She laughed along with herself on the tape. “Johnny always made me laugh.”
“You’re my life, honey. Come and sing with me. I’m not the only one who’s going to be a fool on this machine.”
“You couldn’t be a fool, Johnny.”
“I love you, honey.”
“I love you, too.”
The two laughed together on the tape and then Rachel shut the recorder off, smiling at me. “This is the only thing I have left of my Johnny. I listen to him every day, whenever I feel like I miss him.”
She pressed a red-painted fingernail on the machine. We listened to Johnny talking about work and about his parents. How they lived in New York City in the Bronx and had died in the fifties. The tape showed a sliver of a tender and lasting relationship between two people alone in this life – she still hadn’t let go of him. I couldn’t blame her. I took a furtive glance at the living room seeing a house full of collections. Old radios lined shelves, curio cabinets overflowed with porcelain trinkets, and throw rugs draped the furniture and floors.
We talked about Rachel’s schedule which wasn’t much. Get up in the morning, shower, dress for the day. Make breakfast for herself. Clean the house a little. Not so much anymore. Not with her arthritis and heart problems. Lunch. Listen to Johnny. A girl from the synagogue brought groceries twice a week. I’m lonely, she said. I miss conversation, she said.
I checked my watch and smoothed my skirt and blouse, smiling at Rachel, telling her in turn about my schedule. I said I know love, but not like yours.
“Nobody’s like Johnny.”
“No,” I agreed, taking her hand in mine.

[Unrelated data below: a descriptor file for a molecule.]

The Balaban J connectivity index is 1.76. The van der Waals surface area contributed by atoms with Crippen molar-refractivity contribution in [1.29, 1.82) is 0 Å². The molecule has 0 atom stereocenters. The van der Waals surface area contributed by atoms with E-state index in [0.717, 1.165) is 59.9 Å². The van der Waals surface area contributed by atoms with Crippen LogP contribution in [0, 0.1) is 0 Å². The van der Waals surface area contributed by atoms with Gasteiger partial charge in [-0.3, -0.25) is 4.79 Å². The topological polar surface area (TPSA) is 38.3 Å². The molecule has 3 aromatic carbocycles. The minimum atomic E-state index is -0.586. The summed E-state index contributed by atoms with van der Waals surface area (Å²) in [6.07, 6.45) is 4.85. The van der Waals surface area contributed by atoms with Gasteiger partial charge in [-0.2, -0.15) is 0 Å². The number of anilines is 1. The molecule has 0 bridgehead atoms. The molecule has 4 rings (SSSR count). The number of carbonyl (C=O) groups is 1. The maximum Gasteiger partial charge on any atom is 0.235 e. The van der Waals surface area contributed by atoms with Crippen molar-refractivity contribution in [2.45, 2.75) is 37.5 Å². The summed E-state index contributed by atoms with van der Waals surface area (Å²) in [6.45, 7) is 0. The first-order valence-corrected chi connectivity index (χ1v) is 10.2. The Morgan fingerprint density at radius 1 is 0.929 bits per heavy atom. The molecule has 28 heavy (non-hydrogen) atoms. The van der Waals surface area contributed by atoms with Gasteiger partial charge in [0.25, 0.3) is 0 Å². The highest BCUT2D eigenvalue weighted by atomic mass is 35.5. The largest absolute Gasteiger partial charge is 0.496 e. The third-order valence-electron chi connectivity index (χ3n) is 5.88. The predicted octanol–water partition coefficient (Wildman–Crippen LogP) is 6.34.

I glanced up at the clock on her wall, a plain one with black hands and red second hand, and the hour told me it was time to go. Our time was up. She walked me to the door and I shook her hand. I’d be back next week. This was lovely, I told her.
“Thank you,” I said, “For telling me about Johnny.”
“I miss him so much.”
She smiled and I stepped out the door into the wild brush along the walkway, hearing the door slam gently against the frame. I turned and waved and she waved back, her form shadowed behind the screen.
We met only a few times more, each time, Johnny’s crooning accompanying our conversation. The last time I saw her was a rare rainy day in Los Angeles, water pouring onto her porch due to clogged drain pipes, the cat nowhere to be seen. Rachel was in tears when she opened the door for me. Someone had broken into her house when she was at a doctor’s appointment and had taken her tape recorder with the tape still inside.
There was nothing I could do or say to console her. I held her hand as she cried and cried. She’d lost Johnny.
My assignment had ended. The next person I was given was a brisk ninety-five year old woman who used the students from U.S.C. to shuttle her around like a taxi service – against the rules due to liability issues. The director warned me not to let her suck me into her schedule. I got sucked in, taking her to a doctor or two, to the store once or twice. The next job, the last one before I abandoned the idea of being a social worker, had been to volunteer at St. John of God’s convalescent hospital on West Adams Boulevard with Alzheimer patients who often had forgotten love, along with everything else that mattered in a daily life. I pushed the patients around in their wheel chairs in the garden or fed them their lunches.
I thought for a long while after that perhaps forgetting was better than remembering.